NO ONE WILL EVER KNOW I’M GONE
BigBrain project creates 3D animation of human brain
Researchers at the Montreal Neurological Institute in Canada have created the most detailed 3D map of a complete human brain ever made by slicing a preserved brain into 7,400 sections, each no more than 20 micrometres thick. This video zooms in on layers of the BigBrain reference map to reveal detail in different regions including the corpus callosum, the basal ganglia, the insular cortex, the brainstem and the cerebellum.
as far as i can tell, this is an anatomical map, not a functional one (i.e. it will not tell you what your brain looks like when you’re doing X).
still pretty darn cool.
Magnetic Resonance Angiogram of the Brain
Magnetic resonance angiography (MRA) is a group of techniques based on magnetic resonance imaging (MRI) to image blood vessels. Magnetic resonance angiography is used to generate images of the arteries in order to evaluate them for stenosis (abnormal narrowing), occlusion or aneurysms (vessel wall dilation that is at risk of rupture).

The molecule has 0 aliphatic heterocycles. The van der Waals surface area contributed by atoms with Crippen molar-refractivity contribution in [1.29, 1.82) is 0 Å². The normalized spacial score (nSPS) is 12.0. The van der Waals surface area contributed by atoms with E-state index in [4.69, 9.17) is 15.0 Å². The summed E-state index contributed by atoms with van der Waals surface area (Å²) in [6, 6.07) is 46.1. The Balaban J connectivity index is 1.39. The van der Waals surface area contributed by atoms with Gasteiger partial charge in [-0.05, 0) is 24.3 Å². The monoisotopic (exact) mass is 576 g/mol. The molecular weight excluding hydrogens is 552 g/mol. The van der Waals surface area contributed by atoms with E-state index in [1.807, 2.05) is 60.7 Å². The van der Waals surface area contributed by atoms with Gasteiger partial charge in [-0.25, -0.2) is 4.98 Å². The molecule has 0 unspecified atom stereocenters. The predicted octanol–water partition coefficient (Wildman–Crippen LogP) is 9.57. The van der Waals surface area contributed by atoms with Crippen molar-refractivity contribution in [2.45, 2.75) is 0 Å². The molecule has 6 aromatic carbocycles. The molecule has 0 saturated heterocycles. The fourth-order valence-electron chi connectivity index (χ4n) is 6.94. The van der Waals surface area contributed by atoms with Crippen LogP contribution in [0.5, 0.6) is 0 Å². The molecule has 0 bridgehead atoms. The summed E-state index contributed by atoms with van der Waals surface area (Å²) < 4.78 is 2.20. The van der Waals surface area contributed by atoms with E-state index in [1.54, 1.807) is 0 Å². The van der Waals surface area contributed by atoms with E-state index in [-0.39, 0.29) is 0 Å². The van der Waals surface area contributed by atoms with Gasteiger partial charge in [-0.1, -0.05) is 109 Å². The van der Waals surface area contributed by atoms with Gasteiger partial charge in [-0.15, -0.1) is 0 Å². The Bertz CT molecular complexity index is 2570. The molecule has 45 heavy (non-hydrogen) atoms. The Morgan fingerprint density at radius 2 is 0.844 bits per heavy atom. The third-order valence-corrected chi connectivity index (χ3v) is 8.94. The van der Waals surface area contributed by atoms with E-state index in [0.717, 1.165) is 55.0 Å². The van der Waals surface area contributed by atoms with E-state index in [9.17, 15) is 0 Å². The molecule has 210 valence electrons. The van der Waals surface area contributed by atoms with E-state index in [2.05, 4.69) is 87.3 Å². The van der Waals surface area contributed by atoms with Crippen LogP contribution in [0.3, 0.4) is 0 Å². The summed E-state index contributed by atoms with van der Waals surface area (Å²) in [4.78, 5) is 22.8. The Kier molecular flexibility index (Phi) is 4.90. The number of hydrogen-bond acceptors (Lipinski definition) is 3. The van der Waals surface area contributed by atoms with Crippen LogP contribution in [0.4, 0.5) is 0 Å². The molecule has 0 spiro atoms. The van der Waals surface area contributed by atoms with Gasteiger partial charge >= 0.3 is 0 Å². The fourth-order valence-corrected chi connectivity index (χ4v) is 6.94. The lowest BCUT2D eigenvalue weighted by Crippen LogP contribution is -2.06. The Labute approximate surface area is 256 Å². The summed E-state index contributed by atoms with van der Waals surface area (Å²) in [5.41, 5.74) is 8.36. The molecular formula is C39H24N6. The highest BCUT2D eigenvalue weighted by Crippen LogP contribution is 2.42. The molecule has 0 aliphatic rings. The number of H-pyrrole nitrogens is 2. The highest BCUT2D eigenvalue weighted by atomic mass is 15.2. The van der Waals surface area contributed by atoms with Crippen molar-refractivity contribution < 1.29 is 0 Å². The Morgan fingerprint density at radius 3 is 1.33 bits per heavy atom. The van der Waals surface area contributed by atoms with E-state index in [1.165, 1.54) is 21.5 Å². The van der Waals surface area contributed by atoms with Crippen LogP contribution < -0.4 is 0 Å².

Mac channeling Thomas Kuhn, from It’s Always Sunny In Philadelphia (‘Reynolds vs. Reynolds: The Cereal Defense’, season 8, ep. 12, 2012)
The mind reading trick, done before with objects, is now plumbing the depths of human feeling
Sorry, you cannot extrapolate internal states of being from fMRI. You can infer that activity in those areas is correlated with that internal state of being (but self reports suck anyways). Anything more than that is still BS.
my entire life in one moment of pitch feedback.
Can you imagine the applications of 3D printing for visualizing complex biological structures? This is so neat:
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For more images, visit The Sugar Lab gallery.
Fluorescence micrograph of a neuron regenerating in culture.
When cultured with growth factors in vitro, neural stem cells can generate neurons (red), as well as the cells that support them— astrocytes (green) and oligodendrocytes. In culture, neural stem cells group together in ball-like clusters, called neurospheres (bottom left). Neurospheres are of great therapeutic interest because they have the potential to regenerate and replace neurons lost in traumatic brain injury and neurodegenerative diseases, such as Parkinson’s disease, Alzheimer’s disease, and multiple sclerosis.
Image: This neurosphere (bottom left) was prepared from neural stem cells extracted from an embryonic rat midbrain. After allowing the cells to proliferate and expand for 7 days, they were imaged with confocal microscopy. Cells differentiated to neurons are labeled red with an antibody to βIII-tubulin, whereas astrocytes are labeled green with an antibody to glial fibrillary acidic protein (GFAP), an intermediate filament specific to astrocytes. All nuclei are stained blue with bisbenzamide